You must know the evolution of your industry. In other words, you have to see the history of your industry and the trends that might shape its future. 

For example, marketing experts moved from radio promotion of goods & services to social media marketing in the advertising industry.

Technology evolves from generation to generation. So you have to be up-to-date on how those technologies are applied in your business's operations. By understanding the trends, you will keep up the pace of your industry (i.e., you won't be lagging behind your competitors).

2. Track changes among consumers

Your target customers are also evolving as time passes.

For example, your target audience might be a group of young people aged 20-30. As they grow old, they might stop using your services, and the new young generation might replace those customers.

Even if your target customers stick to your products, you have to consider the changes in their interests to predict their behavior. 

For example, consider the camera equipment business.

This business targeted adults between the ages of 18 and 24. The demand for cameras that can print photos instantly surged. All of this happened in the growth stage. 

But, as the camera business approached the 'mature stage,' the current young adults didn't want those cameras anymore.

Instead, customers wanted cameras that could shoot photos with high resolution. So we can see that the ages are the same in both cases, but customers' interests are different. Thus, companies must adjust their operations to customers' needs.

3. Use innovative technology

The best and fastest way to differentiate your business is using technology. It helps you to cut operational costs and improve the customer experience.

For example, let's take smartwatches. 

When tech companies produce smartwatches, they use the same technology they used in smartphones. They implemented it into the watches, which helps to check the notifications on the smartwatch and communicate with others.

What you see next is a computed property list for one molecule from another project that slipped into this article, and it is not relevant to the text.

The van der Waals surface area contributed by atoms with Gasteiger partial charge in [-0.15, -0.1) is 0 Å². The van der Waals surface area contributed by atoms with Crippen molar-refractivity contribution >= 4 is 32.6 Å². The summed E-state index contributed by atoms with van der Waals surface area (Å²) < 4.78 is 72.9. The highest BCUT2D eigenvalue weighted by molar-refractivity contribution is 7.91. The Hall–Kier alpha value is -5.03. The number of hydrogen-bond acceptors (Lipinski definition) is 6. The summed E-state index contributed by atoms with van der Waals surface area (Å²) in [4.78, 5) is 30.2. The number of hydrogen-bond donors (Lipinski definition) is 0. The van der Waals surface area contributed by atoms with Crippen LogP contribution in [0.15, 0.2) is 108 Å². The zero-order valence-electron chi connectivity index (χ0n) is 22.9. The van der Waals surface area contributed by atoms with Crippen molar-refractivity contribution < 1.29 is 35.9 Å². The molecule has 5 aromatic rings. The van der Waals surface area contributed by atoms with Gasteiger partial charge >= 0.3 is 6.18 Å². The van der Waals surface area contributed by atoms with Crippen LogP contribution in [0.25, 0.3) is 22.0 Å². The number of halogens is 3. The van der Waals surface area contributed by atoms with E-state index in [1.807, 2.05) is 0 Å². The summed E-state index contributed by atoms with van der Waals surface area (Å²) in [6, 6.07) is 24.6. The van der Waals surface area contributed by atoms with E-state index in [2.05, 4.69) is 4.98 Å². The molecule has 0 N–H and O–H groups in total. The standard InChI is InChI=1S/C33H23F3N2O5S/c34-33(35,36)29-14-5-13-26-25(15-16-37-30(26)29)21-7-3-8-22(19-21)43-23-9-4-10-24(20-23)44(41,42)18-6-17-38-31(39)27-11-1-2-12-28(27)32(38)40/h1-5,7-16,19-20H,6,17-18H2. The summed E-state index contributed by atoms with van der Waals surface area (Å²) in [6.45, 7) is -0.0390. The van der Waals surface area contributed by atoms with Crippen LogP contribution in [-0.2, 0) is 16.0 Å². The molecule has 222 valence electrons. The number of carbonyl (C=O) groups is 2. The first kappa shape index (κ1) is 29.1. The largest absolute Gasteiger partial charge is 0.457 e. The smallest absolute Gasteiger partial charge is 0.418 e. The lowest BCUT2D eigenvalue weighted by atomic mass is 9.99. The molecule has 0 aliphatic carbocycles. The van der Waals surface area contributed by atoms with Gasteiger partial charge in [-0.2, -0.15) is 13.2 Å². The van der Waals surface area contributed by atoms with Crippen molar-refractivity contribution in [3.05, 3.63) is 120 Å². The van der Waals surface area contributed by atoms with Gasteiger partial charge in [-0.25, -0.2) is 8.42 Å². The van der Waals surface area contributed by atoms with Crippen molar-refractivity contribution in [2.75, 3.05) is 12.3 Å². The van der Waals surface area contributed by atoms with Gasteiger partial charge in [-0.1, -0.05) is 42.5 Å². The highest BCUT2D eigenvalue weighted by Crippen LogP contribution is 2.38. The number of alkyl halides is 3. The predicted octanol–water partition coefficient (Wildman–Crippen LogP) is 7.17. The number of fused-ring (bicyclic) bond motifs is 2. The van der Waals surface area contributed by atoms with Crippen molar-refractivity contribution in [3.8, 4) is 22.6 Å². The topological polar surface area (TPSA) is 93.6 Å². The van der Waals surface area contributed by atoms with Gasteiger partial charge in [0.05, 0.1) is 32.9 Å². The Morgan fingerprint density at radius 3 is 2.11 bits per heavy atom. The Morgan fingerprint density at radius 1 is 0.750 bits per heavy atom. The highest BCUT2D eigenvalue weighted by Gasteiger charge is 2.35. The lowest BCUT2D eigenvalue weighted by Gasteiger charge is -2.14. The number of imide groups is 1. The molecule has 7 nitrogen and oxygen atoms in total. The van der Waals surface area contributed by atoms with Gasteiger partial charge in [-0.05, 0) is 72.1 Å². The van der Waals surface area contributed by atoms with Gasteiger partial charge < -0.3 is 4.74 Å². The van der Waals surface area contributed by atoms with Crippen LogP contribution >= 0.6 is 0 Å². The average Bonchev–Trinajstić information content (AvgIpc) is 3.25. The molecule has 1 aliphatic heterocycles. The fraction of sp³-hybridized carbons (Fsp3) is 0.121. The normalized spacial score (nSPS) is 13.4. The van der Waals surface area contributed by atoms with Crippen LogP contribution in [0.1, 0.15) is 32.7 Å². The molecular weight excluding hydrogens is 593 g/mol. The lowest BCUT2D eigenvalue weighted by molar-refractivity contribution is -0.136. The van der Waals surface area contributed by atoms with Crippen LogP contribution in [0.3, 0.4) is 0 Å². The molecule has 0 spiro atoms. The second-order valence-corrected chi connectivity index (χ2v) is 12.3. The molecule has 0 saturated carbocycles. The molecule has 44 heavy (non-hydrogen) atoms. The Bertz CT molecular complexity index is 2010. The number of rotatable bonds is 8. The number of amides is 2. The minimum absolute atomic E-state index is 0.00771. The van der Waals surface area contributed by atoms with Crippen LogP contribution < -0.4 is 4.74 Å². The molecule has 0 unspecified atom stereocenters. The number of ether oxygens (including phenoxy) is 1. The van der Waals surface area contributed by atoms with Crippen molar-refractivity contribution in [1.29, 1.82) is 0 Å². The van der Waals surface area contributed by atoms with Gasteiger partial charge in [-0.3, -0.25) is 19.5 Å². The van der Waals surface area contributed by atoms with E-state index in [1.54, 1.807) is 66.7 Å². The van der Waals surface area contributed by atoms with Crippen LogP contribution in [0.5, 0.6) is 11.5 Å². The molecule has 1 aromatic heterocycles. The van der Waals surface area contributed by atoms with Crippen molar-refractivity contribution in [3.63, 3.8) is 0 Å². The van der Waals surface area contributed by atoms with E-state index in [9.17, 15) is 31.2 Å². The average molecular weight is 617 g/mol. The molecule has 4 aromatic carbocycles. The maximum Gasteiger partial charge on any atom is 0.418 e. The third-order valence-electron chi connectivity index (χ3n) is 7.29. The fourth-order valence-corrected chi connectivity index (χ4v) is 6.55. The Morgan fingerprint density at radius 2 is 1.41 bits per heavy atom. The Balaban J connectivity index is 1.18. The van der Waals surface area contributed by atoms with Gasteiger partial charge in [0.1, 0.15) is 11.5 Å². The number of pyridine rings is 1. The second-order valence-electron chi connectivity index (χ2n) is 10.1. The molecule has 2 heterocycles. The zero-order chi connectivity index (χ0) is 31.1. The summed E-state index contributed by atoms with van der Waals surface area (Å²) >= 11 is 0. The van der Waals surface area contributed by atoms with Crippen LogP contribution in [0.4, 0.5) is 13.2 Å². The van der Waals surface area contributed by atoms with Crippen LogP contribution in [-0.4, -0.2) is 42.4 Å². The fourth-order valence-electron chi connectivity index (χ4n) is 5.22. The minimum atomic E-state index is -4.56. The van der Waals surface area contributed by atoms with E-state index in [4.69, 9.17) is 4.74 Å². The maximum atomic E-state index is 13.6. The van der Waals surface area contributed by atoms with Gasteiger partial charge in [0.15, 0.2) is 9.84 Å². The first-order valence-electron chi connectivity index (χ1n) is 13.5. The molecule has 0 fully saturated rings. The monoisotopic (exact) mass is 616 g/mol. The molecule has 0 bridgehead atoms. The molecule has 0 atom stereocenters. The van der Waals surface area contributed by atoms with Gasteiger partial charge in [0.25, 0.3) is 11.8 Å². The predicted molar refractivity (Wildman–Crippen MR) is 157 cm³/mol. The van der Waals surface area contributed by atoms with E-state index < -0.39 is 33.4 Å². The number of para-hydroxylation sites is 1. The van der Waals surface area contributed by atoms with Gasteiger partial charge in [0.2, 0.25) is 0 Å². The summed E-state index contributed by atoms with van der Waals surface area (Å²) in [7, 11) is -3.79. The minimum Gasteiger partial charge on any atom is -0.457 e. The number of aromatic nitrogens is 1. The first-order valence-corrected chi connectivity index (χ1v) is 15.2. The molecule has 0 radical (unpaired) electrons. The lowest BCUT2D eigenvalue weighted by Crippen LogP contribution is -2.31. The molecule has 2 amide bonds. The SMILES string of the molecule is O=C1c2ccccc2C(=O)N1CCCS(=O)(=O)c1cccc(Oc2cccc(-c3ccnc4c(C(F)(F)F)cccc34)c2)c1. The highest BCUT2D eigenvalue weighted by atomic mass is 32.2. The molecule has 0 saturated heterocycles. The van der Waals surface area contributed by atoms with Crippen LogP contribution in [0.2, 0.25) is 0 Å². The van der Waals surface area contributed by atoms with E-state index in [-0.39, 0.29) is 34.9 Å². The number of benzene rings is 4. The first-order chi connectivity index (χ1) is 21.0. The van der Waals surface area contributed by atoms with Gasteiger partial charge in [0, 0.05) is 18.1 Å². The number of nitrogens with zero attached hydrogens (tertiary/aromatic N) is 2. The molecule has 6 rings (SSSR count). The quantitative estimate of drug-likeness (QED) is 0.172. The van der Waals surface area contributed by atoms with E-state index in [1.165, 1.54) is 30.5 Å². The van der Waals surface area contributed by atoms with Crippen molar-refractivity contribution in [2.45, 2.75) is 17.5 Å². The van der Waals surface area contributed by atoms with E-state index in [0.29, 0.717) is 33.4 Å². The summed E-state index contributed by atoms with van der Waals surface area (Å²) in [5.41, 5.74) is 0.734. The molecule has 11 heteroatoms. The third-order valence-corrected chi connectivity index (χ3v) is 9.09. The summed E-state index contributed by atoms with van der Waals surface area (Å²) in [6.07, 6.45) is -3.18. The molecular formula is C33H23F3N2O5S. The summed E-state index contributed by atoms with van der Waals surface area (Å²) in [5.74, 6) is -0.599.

For example, Apple Watch inherits most of the functionality of the iPhone. You can receive and send messages, and calls, read some articles and even check your pulse and steps. You can even pay via contactless Apple Watch Pay. Doesn't it work as an iPhone?

Many current brands transited from too-small-to-notice to too-big-to-fail only due to technological innovation. For example, at the time of its foundation, Apple was smaller than its competitor HP

But, due to innovative products, Apple became a leader in the hardware industry.

4. Consider how consumers perceive your brand

Business is not about what you think about your business. It is about what your customers think your business is. If your customers lose interest in your company, you might need to rebrand yourself as soon as possible.

For example, in the past, your firm produced goods for the masses on a large scale. Then, you standardized the product and made it affordable. But, your customers now worry about your firm's environmental, social, and governance (ESG) factors.

So you've:

- launched the recycling line of your business, 

- You raised your employees' salaries according to the cost of living, 

- made decisions based on meritocracy (appraisal of people who deserve it). 

- Make a safe product for your customers' mental and physical health.

These modifications significantly improve your chances of maintaining a strong customer relationship.

If you want to learn about a career in different financial industries, check out our Industry Comparisons course.

DCF Modeling Course

Everything You Need To Master DCF Modeling

To Help You Thrive in the Most Prestigious Jobs on Wall Street.

Learn More

Researched and authored by Almat Orakbay LinkedIn

Free Resources

To continue learning and advancing your career, check out these additional helpful WSO resources: